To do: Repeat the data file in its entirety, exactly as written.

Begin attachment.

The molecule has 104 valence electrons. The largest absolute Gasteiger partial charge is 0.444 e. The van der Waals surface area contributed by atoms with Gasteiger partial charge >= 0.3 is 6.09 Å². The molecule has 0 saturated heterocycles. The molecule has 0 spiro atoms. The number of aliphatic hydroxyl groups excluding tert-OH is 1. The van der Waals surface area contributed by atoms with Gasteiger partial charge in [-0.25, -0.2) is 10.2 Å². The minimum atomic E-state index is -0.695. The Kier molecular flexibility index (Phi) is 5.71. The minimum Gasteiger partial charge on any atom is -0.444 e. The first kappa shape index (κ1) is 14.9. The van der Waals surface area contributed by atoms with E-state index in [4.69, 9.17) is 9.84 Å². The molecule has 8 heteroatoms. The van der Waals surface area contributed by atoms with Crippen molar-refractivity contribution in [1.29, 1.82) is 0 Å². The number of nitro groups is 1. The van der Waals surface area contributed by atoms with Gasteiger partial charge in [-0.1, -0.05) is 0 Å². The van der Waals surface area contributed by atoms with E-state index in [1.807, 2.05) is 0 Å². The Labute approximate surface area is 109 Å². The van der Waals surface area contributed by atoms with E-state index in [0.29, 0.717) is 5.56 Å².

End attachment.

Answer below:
The molecule has 104 valence electrons. The largest absolute Gasteiger partial charge is 0.444 e. The van der Waals surface area contributed by atoms with Gasteiger partial charge >= 0.3 is 6.09 Å². The molecule has 0 saturated heterocycles. The molecule has 0 spiro atoms. The number of aliphatic hydroxyl groups excluding tert-OH is 1. The van der Waals surface area contributed by atoms with Gasteiger partial charge in [-0.25, -0.2) is 10.2 Å². The minimum atomic E-state index is -0.695. The Kier molecular flexibility index (Phi) is 5.71. The minimum Gasteiger partial charge on any atom is -0.444 e. The first kappa shape index (κ1) is 14.9. The van der Waals surface area contributed by atoms with E-state index in [4.69, 9.17) is 9.84 Å². The molecule has 8 heteroatoms. The van der Waals surface area contributed by atoms with Crippen molar-refractivity contribution in [1.29, 1.82) is 0 Å². The number of nitro groups is 1. The van der Waals surface area contributed by atoms with Gasteiger partial charge in [-0.1, -0.05) is 0 Å². The van der Waals surface area contributed by atoms with E-state index in [1.807, 2.05) is 0 Å². The Labute approximate surface area is 109 Å². The van der Waals surface area contributed by atoms with E-state index in [0.29, 0.717) is 5.56 Å².